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Anglers Can Beat the Heat in the Uinta Mountains


Anglers Can Beat the Heat in the Uinta Mountains

Northeastern Utah

Vernal -- When the weatherman predicts 92 degrees in the valley, it's time to do one of two things: Get some air conditioning or get higher in elevation.

The Uinta Mountain range in northern and northeastern Utah fits the latter choice perfectly.

Sheep Creek
photo by Ron Stewart, Utah Division of Wildlife Resources

Hundreds of lakes

While knowing the Uinta Mountains has at least 10 peaks more than 13,000 feet in elevation might thrill the mountain climber, or knowing it’s one of only two east-west running mountain ranges in North America might impress a geologist, it’s the number and variety of lakes and streams that excites anglers.

The Utah Division of Wildlife Resources stocks more than 400 waters in the Uinta Mountains with fish.

But those 400-plus lakes aren’t the only waters to fish. The Uintas also contain many lakes and streams where the fish maintain themselves through natural reproduction.

A variety of fish

Not only do the Uintas provide countless numbers of secluded fishing spots, they also provide a large variety of fish.

When trapper and explorer William Ashley crossed the Uinta Mountains in the mid 1880s, Colorado River cutthroat trout and mountain whitefish were probably the only native sportfish he found.

In addition to Colorado River cutthroat trout and mountain whitefish, today’s explorers will also find grayling, other species of cutthroat trout, and rainbow, brook, brown, splake, golden and tiger trout.

Fishing tips

Mountain fishing is often spotty -- it can be hot for a day or a week, and then cold the next.

With so many lakes to choose from, though, it’s fairly easy to find a good spot to fish in the Uintas -- if fishing isn't as fast as you’d like it to be at the lake at which you’re fishing, try fishing the outlet stream. Or, take a short hike to another lake.

Before you pack up and move, however, try these tricks:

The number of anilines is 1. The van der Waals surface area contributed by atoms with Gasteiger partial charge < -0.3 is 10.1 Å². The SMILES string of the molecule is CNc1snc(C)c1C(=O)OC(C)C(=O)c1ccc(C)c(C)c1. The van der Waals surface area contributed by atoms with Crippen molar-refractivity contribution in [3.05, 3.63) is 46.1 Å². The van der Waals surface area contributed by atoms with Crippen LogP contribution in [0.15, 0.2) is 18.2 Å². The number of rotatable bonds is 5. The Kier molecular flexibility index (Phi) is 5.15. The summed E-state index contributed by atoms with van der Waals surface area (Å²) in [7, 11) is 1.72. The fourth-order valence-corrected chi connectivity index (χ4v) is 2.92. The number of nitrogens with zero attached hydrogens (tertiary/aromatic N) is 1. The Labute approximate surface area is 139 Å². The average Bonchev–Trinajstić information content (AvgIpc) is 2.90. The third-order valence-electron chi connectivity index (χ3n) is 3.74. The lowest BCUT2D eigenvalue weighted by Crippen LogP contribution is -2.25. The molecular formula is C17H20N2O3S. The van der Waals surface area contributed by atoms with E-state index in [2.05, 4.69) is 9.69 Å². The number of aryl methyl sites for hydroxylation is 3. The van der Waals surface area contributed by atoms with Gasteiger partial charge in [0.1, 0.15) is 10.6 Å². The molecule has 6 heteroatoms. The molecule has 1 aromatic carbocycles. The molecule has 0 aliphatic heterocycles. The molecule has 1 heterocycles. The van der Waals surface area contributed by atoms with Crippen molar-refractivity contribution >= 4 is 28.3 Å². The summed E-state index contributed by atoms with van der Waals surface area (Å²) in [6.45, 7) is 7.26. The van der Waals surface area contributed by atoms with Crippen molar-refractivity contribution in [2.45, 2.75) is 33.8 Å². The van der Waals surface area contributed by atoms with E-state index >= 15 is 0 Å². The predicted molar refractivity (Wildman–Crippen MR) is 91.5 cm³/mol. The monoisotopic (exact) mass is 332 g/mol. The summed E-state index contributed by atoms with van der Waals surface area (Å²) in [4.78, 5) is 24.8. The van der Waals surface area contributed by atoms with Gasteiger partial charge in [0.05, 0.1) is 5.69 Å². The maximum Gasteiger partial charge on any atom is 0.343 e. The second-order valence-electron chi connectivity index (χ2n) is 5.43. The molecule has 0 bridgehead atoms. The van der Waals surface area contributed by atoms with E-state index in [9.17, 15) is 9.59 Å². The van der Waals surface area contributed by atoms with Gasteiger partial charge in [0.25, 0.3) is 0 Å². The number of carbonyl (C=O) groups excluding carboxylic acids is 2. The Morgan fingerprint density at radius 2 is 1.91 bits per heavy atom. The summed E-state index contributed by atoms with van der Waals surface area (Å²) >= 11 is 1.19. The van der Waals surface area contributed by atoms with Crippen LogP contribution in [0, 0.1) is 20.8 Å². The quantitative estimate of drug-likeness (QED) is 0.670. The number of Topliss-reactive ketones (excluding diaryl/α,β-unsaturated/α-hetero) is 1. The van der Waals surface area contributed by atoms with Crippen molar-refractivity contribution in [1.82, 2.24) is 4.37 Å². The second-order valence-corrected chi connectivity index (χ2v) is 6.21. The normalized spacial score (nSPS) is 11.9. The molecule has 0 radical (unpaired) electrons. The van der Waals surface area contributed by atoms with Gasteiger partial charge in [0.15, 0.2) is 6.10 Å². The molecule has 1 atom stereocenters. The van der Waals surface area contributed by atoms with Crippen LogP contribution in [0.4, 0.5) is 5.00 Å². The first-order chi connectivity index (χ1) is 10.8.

Before you visit the Uintas, make sure you collect a variety of lures, flies or bait. Smaller, brightly-colored lures will work in both lakes and streams. Most natural and commercial baits will work too.

A selection of small flies, such as mosquitoes, black ants, scuds, shrimp, grasshoppers and leach imitations, are also good items to take with you.

If the selection you’re using isn’t working, change the size and color of your presentation.

Changing to a smaller lure often turns a slow fishing day into a fast fishing day. It’s also surprising how often changing to a lure that has a splash of red, orange or chartreuse green on it can trigger a stronger bite.

You can drive or hike

Lakes and streams on the Uinta Mountains are just a car drive away. Almost every drainage on the South Slope of the Uintas has a road that leads to it.

While you’ll find numerous lakes and streams near the roads, if you really want to explore the Uintas, you need to do some planning.

Books about the Uintas are available through various outlet stores run by the Intermountain Natural History Association (www.inhaweb.com).

The Natural Resources Map & Bookstore, 1594 W. North Temple in Salt Lake City, also has books.

An older series of high mountain lakes booklets compiled by Utah Division of Wildlife Resources (UDWR) biologists is also a good source. The booklets detail the lakes, camping areas and trails in the Uintas.

Check with the INHA outlets and UDWR offices to see which booklets they might have in stock.

“To beat the heat, try fishing the Uinta Mountains,” says Ron Stewart, the UDWR’s conservation outreach manager in northeastern Utah.

“Just remember to take a camera along,” he says. “The scenery is phenomenal. And the area has an abundant and diverse variety of wildlife.”